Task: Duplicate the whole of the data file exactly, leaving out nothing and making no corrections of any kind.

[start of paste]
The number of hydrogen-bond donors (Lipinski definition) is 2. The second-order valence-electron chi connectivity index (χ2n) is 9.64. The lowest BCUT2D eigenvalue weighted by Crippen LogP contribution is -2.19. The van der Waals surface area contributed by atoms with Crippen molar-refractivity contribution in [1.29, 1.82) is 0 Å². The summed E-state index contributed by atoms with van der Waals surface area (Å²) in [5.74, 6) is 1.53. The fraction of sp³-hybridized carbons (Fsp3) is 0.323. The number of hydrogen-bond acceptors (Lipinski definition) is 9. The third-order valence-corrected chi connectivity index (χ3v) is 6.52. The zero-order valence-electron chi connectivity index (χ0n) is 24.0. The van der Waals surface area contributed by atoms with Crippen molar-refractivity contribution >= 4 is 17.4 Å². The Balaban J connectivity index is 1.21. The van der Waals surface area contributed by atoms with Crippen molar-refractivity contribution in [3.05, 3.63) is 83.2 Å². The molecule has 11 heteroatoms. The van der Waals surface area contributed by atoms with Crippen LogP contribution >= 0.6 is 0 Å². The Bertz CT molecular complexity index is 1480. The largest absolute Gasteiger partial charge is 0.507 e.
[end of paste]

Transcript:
The number of hydrogen-bond donors (Lipinski definition) is 2. The second-order valence-electron chi connectivity index (χ2n) is 9.64. The lowest BCUT2D eigenvalue weighted by Crippen LogP contribution is -2.19. The van der Waals surface area contributed by atoms with Crippen molar-refractivity contribution in [1.29, 1.82) is 0 Å². The summed E-state index contributed by atoms with van der Waals surface area (Å²) in [5.74, 6) is 1.53. The fraction of sp³-hybridized carbons (Fsp3) is 0.323. The number of hydrogen-bond acceptors (Lipinski definition) is 9. The third-order valence-corrected chi connectivity index (χ3v) is 6.52. The zero-order valence-electron chi connectivity index (χ0n) is 24.0. The van der Waals surface area contributed by atoms with Crippen molar-refractivity contribution >= 4 is 17.4 Å². The Balaban J connectivity index is 1.21. The van der Waals surface area contributed by atoms with Crippen molar-refractivity contribution in [3.05, 3.63) is 83.2 Å². The molecule has 11 heteroatoms. The van der Waals surface area contributed by atoms with Crippen LogP contribution >= 0.6 is 0 Å². The Bertz CT molecular complexity index is 1480. The largest absolute Gasteiger partial charge is 0.507 e.